• Eubacteria - cyanobacteria - Great Oxygenation Event (2.3 Gya)
    • Biomarker evidence of eukaryotes (steranes) and cyanobacteria (2a-methylhopanes) (2.7 Gya)

    Not much to work from.

    Reappraisal of hydrocarbon biomarkers in Archean rocks | PNAS (2015) -- claims that the purported 2.7-Gya biomarker evidence is contamination.
    The advent of oxygenic photosynthesis set the stage for the evolution of complex life on an oxygenated planet, but it is unknown when this transformative biochemistry emerged. The existing hydrocarbon biomarker record requires that oxygenic photosynthesis and eukaryotes emerged more than 300 million years before the Great Oxidation Event [∼2.4 billion years ago (Ga)]. We report that hopane and sterane concentrations measured in new ultraclean Archean drill cores from Australia are comparable to blank concentrations, yet their concentrations in the exteriors of conventionally collected cores of stratigraphic equivalence exceed blank concentrations by more than an order of magnitude due to surficial contamination. Consequently, previous hydrocarbon biomarker reports no longer provide valid evidence for the advent of oxygenic photosynthesis and eukaryotes by ∼2.7 Ga.
    Some of this work is also described in Deep time biomarkers: a study of organic matter and fluid inclusions in Precambrian rocks | Macquarie University ResearchOnline.

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    There are other sorts of evidence that one can look at, like variations in isotope fractions. Not as good as detecting complicated molecules like steranes or hopanes, but it is better than nothing.

    Evidence from fluid inclusions for microbial methanogenesis in the early Archaean era | Nature
    Lower C-13 concentrations in fluid includes in 3.5-Gya rocks from the Pilbara craton in Australia. Evidence of methanogens from back then.

    Physiological and isotopic characteristics of nitrogen fixation by hyperthermophilic methanogens: Key insights into nitrogen anabolism of the microbial communities in Archean hydrothermal systems - ScienceDirect
    Some methanogens can fix nitrogen, with that nitrogen being depleted enough in N-15 to recognize in 3.5-Gya hydrothermal deposits.

    Methanogen energy-source metabolism: CO2 + 4H2 -> CH4 + 2H2O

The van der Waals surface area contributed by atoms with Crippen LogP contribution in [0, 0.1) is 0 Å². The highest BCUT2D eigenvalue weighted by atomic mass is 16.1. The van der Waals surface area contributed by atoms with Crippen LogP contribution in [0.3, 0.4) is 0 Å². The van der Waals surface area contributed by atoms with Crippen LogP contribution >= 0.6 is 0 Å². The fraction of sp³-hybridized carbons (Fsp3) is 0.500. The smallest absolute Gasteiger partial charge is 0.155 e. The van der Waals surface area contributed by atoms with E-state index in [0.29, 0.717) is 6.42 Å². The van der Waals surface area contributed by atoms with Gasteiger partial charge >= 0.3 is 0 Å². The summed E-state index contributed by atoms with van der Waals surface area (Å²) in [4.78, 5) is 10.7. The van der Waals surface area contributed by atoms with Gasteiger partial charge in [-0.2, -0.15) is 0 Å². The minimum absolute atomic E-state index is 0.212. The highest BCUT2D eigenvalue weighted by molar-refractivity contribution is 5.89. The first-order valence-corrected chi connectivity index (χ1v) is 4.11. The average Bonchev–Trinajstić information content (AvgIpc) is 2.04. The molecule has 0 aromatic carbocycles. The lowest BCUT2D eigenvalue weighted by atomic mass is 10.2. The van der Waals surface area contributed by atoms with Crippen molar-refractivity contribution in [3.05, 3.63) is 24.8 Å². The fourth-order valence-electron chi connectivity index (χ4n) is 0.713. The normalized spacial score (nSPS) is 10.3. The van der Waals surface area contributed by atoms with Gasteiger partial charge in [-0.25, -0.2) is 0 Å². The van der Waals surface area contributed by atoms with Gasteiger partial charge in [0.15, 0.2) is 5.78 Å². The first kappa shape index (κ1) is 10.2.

Nitrogen fixing: N2 + 3H2 -> 2NH3

    Only about a billion years after the origin of the Earth, about 4.55 Gya. The Late Heavy Bombardment happened about 4.1 - 3.8 Gya, not long before.

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    I decided to explore the methanogens further, to see how far back that ability goes in the tree of life. Higher-level classification of the Archaea: evolution of methanogenesis and methanogens
    Methanogenesis requires a sizable number of proteins, and at least in some cases, these proteins' genes are scattered over the genome. This makes it difficult to do lateral/horizontal gene transfer with them, and the authors conclude that the methanogenesis mechanism originated only once and was vertically inherited.

    Methanogens diverged very early into two groups of them, and mixed in among them are some non-methanogenic organisms (Halobacteriales, Thermoplasmatales and Archaeoglobales). Given their position in the family tree, they likely lost methanogenesis. Halobacteriales was named after the extreme salt tolerance of that taxon's members. Most members of the other two groups tolerate very hot conditions and some of them also tolerate very acid conditions, like in some hot springs and hydrothermal vents.

    In fact, methanogens and their non-methanogenic descendants cover the taxon Euryarchaeota (Euryarchaeota - Wikispecies).

    Euryarchaeota is an early branch of Archaea, alongside DPANN and TACK. Archaea, in turn, is one of the two branches of prokaryotes, branches which stem from the Last Universal Common Ancestor (LUCA) of all cellular organisms with known biochemistry.

    Physiology, phylogeny, and LUCA
    The physiology and habitat of the last universal common ancestor. - PubMed - NCBI
    Methanogens are much like the LUCA, though the LUCA used somewhat different chemical reactions to get its energy. Methanogens make all their biomolecules from simple precursors, much as plants do, and they do not use molecular oxygen or release it.